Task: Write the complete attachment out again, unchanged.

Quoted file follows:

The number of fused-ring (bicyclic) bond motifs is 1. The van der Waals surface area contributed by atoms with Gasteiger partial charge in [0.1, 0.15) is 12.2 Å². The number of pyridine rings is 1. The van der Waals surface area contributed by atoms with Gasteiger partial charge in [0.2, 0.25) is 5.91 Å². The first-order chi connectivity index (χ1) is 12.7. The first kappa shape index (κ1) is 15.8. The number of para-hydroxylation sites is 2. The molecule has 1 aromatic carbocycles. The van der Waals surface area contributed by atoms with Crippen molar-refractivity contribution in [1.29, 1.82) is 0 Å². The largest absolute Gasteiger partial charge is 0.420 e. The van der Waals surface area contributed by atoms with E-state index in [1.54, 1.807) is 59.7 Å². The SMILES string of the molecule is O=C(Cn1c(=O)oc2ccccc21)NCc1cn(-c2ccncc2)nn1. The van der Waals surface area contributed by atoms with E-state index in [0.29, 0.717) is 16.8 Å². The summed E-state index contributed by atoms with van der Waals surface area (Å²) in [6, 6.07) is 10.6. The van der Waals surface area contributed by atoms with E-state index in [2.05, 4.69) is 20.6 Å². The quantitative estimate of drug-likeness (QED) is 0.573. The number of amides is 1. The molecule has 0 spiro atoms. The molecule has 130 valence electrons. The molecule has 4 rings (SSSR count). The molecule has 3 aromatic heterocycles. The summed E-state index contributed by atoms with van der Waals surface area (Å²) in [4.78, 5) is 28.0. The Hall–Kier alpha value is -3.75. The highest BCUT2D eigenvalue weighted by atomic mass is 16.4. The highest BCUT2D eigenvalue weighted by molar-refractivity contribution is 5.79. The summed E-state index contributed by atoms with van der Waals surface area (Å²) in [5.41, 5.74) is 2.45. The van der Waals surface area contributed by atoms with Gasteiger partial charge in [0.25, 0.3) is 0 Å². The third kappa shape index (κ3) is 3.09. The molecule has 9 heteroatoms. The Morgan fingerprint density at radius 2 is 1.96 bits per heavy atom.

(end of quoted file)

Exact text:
The number of fused-ring (bicyclic) bond motifs is 1. The van der Waals surface area contributed by atoms with Gasteiger partial charge in [0.1, 0.15) is 12.2 Å². The number of pyridine rings is 1. The van der Waals surface area contributed by atoms with Gasteiger partial charge in [0.2, 0.25) is 5.91 Å². The first-order chi connectivity index (χ1) is 12.7. The first kappa shape index (κ1) is 15.8. The number of para-hydroxylation sites is 2. The molecule has 1 aromatic carbocycles. The van der Waals surface area contributed by atoms with Crippen molar-refractivity contribution in [1.29, 1.82) is 0 Å². The largest absolute Gasteiger partial charge is 0.420 e. The van der Waals surface area contributed by atoms with E-state index in [1.54, 1.807) is 59.7 Å². The SMILES string of the molecule is O=C(Cn1c(=O)oc2ccccc21)NCc1cn(-c2ccncc2)nn1. The van der Waals surface area contributed by atoms with E-state index in [0.29, 0.717) is 16.8 Å². The summed E-state index contributed by atoms with van der Waals surface area (Å²) in [6, 6.07) is 10.6. The van der Waals surface area contributed by atoms with E-state index in [2.05, 4.69) is 20.6 Å². The quantitative estimate of drug-likeness (QED) is 0.573. The number of amides is 1. The molecule has 0 spiro atoms. The molecule has 130 valence electrons. The molecule has 4 rings (SSSR count). The molecule has 3 aromatic heterocycles. The summed E-state index contributed by atoms with van der Waals surface area (Å²) in [4.78, 5) is 28.0. The Hall–Kier alpha value is -3.75. The highest BCUT2D eigenvalue weighted by atomic mass is 16.4. The highest BCUT2D eigenvalue weighted by molar-refractivity contribution is 5.79. The summed E-state index contributed by atoms with van der Waals surface area (Å²) in [5.41, 5.74) is 2.45. The van der Waals surface area contributed by atoms with Gasteiger partial charge in [0.25, 0.3) is 0 Å². The third kappa shape index (κ3) is 3.09. The molecule has 9 heteroatoms. The Morgan fingerprint density at radius 2 is 1.96 bits per heavy atom.